How are visitation rights determined?

We all know how divorces can lead to not only hurt feeling but animosities that can carry over well beyond the marriage. This may be especially damaging when there are children involved from the marriage, as parents will still need to see each other and work together to assure that child custody and parental visitation rights are properly met.

Ideally, the courts would like to see that the parents are capable of working with one another to assure that visitation rights are met. It is often best to treat this as a “professional” or “business” relationship. You both decide on reasonable and mutually agreeable times for the non-custodial parent to spend with the child or children, and the two work together to assure that these expectations are met.

There may be instances where the divorcing couple are unable to work together to come up with mutually agreeable parental visitation times. This is when the courts may step in and assign what is called a fixed visitation schedule. This generally will consist of a regular and consistent time for the non-custodial parent to meet with his or her child or children. Fixed visitations may also benefit the child or children, who can develop a weekly or monthly routine, which can be comforting and less confusing for all parties involved.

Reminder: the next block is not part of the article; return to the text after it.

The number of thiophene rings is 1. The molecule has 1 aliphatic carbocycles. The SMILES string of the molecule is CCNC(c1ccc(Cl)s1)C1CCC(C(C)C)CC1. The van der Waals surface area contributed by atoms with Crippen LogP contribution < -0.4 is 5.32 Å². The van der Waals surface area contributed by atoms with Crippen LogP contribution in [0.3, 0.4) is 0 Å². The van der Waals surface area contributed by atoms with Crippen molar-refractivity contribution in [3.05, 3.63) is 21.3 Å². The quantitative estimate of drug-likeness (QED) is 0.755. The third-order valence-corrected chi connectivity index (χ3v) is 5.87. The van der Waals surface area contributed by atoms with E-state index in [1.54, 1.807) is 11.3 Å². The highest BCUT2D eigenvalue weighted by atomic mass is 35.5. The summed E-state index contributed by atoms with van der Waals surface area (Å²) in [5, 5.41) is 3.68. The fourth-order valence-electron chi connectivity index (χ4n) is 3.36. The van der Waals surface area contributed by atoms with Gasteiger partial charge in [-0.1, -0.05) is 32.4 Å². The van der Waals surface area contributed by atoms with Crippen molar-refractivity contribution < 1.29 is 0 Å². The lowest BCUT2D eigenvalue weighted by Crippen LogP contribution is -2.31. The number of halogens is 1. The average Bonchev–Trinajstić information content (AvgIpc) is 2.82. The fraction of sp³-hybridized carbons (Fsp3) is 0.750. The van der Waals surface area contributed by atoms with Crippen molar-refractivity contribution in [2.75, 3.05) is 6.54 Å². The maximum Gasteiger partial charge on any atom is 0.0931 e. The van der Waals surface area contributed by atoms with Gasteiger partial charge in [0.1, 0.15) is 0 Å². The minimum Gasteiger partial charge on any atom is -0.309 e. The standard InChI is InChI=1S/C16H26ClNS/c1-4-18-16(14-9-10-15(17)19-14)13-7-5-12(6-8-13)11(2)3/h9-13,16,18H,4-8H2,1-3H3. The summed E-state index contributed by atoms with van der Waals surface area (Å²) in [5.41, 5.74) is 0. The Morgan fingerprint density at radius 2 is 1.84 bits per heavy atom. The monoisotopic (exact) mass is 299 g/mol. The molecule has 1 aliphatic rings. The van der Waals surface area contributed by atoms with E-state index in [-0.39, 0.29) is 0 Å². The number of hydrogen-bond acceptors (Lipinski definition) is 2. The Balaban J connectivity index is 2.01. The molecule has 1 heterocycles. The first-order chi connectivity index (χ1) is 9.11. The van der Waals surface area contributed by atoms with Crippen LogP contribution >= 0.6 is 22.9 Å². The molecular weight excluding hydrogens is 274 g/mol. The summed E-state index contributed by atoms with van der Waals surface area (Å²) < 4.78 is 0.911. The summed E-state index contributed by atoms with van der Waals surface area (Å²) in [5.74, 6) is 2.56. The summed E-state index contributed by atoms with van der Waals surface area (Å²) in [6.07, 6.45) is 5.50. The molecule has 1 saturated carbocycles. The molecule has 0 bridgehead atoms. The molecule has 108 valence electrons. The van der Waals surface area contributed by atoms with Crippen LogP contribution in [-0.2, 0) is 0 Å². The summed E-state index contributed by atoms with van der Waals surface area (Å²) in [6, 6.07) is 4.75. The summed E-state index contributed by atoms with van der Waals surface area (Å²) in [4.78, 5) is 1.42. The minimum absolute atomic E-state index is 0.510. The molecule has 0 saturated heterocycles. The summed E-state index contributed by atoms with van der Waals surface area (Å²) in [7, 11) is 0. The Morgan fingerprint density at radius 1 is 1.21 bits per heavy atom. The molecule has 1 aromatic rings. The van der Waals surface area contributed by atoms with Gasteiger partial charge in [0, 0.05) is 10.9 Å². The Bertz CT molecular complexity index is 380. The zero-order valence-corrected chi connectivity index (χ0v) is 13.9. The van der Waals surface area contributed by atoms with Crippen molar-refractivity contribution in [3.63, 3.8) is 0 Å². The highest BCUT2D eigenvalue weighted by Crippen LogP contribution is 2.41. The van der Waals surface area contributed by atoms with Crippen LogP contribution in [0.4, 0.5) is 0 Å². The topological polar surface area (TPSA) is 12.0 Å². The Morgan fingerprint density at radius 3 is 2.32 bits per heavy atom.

The courts goal is to generally make decisions to assure that the best interests of the children are always met. In order to see that your specific wishes are met, it may be in your best interest to enter the courts during divorce with a strong lawyer on your side. There are a lot of intricacies and decisions to be made, and having knowledgeable and experienced representation at your side may make all the difference.

Source:, “Parental Visitation Rights FAQ,” Accessed Feb. 27, 2017